Monday, May 01, 2006

Darfur Rally At Queen's Park

I had to come downtown yesterday, and on my way back I walked by Queen's Park, where a large gathering was rallying to decry the 'genocide' at Darfur. Led by turncoat MP David Kilgour, many in the crowd urged the government to stop what he called the "21st century's first genocide".

As it is when I attend rallies, I observe the makeup of the crowd. Last year's anti-Sharia rallies contained few Muslims who were concerned about their rights being falsely interpreted by some culturally biased clerics, and was primarily, to what appeared to me, led by Iranian pro-Shah monarchists. Even though I did not want Sharia in Canada, for the reasons I wrote in the blogpost, none of that was discussed, rather, the crowd (with a few 'confused' NDP-ers), I thought, were most intent on bashing Islam and Muslims.

This year, the same can be said about the Darfur rally. With a few exceptions (notably some of the speakers who lost their loved ones in the conflict), the crowd was anglo, young, and probably had no deeper understanding of the conflict than what was mentioned in the national media.

"It's the Arabs," one latte-sipping student sporting a hippie look told me. "They are killing the native Sudanese. It's like Bosnia."

I see. Where did the Arabs come from, I asked him. He didn't know. Another said the minority Arabs formed the government and were killing the Christian black majority.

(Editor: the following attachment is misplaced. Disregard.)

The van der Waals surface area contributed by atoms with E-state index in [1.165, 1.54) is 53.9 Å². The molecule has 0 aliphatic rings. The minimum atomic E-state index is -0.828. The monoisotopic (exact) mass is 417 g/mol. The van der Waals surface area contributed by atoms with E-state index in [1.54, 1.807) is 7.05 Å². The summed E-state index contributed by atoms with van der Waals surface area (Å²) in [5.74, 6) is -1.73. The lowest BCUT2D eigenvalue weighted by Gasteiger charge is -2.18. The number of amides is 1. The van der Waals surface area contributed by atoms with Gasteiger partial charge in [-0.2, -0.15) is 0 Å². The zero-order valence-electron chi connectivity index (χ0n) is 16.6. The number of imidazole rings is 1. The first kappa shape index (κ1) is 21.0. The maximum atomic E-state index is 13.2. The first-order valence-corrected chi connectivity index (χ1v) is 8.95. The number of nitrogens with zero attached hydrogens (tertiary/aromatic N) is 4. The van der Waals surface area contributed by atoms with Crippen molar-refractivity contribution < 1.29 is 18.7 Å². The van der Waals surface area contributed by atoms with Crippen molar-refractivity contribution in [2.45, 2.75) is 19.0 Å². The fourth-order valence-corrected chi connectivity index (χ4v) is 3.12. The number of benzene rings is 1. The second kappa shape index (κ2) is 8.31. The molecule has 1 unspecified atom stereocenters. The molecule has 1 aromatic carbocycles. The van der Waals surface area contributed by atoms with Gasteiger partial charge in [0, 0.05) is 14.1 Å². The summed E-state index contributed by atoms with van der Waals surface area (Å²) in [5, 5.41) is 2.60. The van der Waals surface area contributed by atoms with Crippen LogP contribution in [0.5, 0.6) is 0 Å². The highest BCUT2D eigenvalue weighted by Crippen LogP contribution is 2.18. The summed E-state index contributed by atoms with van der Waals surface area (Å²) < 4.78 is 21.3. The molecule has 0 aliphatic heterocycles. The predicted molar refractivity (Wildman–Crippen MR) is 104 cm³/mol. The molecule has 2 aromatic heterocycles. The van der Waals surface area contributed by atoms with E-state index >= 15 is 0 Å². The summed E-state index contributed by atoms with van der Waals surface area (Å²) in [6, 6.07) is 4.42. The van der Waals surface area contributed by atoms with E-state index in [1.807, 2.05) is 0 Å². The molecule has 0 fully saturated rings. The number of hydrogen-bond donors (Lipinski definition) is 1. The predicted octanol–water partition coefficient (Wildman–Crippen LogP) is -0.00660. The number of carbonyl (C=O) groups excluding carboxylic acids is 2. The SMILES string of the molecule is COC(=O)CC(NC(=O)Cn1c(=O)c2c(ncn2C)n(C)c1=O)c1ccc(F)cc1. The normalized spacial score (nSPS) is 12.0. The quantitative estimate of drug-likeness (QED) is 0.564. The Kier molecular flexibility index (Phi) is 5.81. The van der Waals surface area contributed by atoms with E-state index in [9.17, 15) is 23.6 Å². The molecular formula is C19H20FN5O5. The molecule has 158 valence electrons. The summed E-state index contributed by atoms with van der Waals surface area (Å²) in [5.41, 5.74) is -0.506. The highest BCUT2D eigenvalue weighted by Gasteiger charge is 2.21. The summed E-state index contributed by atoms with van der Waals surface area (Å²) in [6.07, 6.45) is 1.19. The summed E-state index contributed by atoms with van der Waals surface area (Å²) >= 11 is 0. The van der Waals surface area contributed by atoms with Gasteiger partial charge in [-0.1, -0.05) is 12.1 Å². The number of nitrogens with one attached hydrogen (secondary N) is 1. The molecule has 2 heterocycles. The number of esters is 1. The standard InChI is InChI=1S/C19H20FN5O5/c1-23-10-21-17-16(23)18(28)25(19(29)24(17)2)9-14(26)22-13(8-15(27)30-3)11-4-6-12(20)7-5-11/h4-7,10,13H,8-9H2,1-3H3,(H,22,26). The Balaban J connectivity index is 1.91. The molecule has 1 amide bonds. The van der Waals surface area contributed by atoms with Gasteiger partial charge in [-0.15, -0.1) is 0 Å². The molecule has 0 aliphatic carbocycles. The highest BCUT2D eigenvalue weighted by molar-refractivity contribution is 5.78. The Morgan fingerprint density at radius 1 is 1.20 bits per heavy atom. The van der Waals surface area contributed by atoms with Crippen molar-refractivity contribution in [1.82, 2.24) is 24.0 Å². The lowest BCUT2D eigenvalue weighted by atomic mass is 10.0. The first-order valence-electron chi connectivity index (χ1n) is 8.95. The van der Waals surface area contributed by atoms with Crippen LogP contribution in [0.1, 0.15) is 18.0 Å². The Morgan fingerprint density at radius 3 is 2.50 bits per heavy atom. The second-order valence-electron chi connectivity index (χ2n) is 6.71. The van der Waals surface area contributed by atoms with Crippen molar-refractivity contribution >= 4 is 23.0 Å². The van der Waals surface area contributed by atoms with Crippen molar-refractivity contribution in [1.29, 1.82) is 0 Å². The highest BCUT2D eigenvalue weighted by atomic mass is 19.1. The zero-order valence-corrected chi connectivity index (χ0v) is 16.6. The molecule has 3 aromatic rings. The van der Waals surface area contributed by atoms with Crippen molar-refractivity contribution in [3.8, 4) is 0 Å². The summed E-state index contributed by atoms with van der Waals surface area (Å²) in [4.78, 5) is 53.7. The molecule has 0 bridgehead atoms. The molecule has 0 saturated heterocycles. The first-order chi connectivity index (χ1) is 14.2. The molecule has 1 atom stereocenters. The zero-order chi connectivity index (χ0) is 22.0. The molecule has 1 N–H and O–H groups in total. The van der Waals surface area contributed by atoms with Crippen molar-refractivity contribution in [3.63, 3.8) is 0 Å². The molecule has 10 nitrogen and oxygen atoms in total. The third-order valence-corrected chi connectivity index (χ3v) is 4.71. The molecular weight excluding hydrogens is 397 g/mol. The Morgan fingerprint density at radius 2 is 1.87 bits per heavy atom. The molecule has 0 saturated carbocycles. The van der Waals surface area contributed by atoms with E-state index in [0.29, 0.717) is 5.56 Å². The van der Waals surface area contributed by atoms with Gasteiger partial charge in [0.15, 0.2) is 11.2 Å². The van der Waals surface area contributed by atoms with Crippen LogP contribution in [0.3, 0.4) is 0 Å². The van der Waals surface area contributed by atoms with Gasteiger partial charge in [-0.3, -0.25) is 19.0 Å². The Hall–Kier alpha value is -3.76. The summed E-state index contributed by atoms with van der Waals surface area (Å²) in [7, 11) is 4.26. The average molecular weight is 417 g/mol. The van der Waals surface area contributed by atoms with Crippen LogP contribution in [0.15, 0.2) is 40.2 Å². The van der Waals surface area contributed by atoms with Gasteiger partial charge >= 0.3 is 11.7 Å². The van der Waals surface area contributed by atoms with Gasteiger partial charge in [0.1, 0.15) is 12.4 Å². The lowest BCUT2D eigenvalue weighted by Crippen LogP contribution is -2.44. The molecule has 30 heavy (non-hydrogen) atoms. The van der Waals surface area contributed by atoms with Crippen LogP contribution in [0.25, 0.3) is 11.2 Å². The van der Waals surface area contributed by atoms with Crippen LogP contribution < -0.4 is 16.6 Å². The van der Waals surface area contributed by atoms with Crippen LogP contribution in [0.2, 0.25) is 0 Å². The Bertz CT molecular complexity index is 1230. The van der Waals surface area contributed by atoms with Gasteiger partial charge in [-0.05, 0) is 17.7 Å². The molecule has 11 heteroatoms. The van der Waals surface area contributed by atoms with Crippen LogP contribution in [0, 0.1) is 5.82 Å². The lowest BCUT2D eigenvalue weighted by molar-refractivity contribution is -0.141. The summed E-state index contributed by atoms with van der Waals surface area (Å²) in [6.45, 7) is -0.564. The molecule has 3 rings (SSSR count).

Never mind its Muslim-on-Muslim violence, Arab-on-Arab violence, black-on-black violence. Most people never heard of Sudan before. They won't know where Darfur is in Sudan. All they want is the Canadian army there to do 'something'. To go where we are not wanted to do what we are not meant to do and to pick sides in a conflict we don't have a stake in.

To read an 'Arab' take on the situation, read Abu Sinan.

My position: we must strongly encourage the local and neighbouring countries (including Gulf and other Muslim countries) to send their troops in and try to mediate the dispute. We can put some social programs to support a few refugees. But when Mr. Harper is cutting our social programs and environmental programs to pay for tax cuts, we cannot fund any more unnecessary foreign military adventures.

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2 comments:

SouthernOntarioan said...

The person who said it was a Muslim on Christian conflict is likely mistaking the Darfur crisis for the other civil war that just finished in the south of the country where indeed there was a Muslim-Christian conflict sparked by the attempted imposition of Sharia law on the south by the north.

Oh, and yes it is an arab muslim on black muslim conflict. See this CBC background report: http://www.cbc.ca/news/background/sudan/darfur.html

Also see the Feb 18th entry of this for a Saudi's perspective: http://muttawa.blogspot.com/2006_02_01_muttawa_archive.html